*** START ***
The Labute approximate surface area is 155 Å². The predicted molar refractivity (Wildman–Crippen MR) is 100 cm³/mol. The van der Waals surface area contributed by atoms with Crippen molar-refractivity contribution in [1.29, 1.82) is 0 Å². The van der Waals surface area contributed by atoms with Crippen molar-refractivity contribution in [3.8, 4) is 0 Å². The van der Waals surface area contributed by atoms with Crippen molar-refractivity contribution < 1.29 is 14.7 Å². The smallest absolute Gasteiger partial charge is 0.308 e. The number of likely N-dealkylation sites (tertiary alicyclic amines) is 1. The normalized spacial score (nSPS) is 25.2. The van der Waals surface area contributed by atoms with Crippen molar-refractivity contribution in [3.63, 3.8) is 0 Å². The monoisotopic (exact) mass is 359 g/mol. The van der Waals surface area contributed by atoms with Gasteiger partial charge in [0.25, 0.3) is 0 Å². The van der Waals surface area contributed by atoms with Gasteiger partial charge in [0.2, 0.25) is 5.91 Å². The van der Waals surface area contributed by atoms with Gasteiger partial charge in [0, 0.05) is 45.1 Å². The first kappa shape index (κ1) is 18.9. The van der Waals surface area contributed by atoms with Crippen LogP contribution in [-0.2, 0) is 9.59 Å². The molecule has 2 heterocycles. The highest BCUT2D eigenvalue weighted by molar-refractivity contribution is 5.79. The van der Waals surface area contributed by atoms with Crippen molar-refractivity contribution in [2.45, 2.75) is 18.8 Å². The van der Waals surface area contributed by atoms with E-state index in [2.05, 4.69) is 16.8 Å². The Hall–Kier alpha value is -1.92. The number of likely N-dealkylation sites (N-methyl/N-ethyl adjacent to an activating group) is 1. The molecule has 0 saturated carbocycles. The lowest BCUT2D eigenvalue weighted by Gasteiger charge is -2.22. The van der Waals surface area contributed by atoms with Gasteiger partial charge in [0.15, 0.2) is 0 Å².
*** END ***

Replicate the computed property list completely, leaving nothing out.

The Labute approximate surface area is 155 Å². The predicted molar refractivity (Wildman–Crippen MR) is 100 cm³/mol. The van der Waals surface area contributed by atoms with Crippen molar-refractivity contribution in [1.29, 1.82) is 0 Å². The van der Waals surface area contributed by atoms with Crippen molar-refractivity contribution in [3.8, 4) is 0 Å². The van der Waals surface area contributed by atoms with Crippen molar-refractivity contribution < 1.29 is 14.7 Å². The smallest absolute Gasteiger partial charge is 0.308 e. The number of likely N-dealkylation sites (tertiary alicyclic amines) is 1. The normalized spacial score (nSPS) is 25.2. The van der Waals surface area contributed by atoms with Crippen molar-refractivity contribution in [3.63, 3.8) is 0 Å². The monoisotopic (exact) mass is 359 g/mol. The van der Waals surface area contributed by atoms with Gasteiger partial charge in [0.25, 0.3) is 0 Å². The van der Waals surface area contributed by atoms with Gasteiger partial charge in [0.2, 0.25) is 5.91 Å². The van der Waals surface area contributed by atoms with Gasteiger partial charge in [0, 0.05) is 45.1 Å². The first kappa shape index (κ1) is 18.9. The van der Waals surface area contributed by atoms with Crippen LogP contribution in [-0.2, 0) is 9.59 Å². The molecule has 2 heterocycles. The highest BCUT2D eigenvalue weighted by molar-refractivity contribution is 5.79. The van der Waals surface area contributed by atoms with Crippen molar-refractivity contribution in [2.45, 2.75) is 18.8 Å². The van der Waals surface area contributed by atoms with E-state index in [2.05, 4.69) is 16.8 Å². The Hall–Kier alpha value is -1.92. The number of likely N-dealkylation sites (N-methyl/N-ethyl adjacent to an activating group) is 1. The molecule has 0 saturated carbocycles. The lowest BCUT2D eigenvalue weighted by Gasteiger charge is -2.22. The van der Waals surface area contributed by atoms with Gasteiger partial charge in [0.15, 0.2) is 0 Å².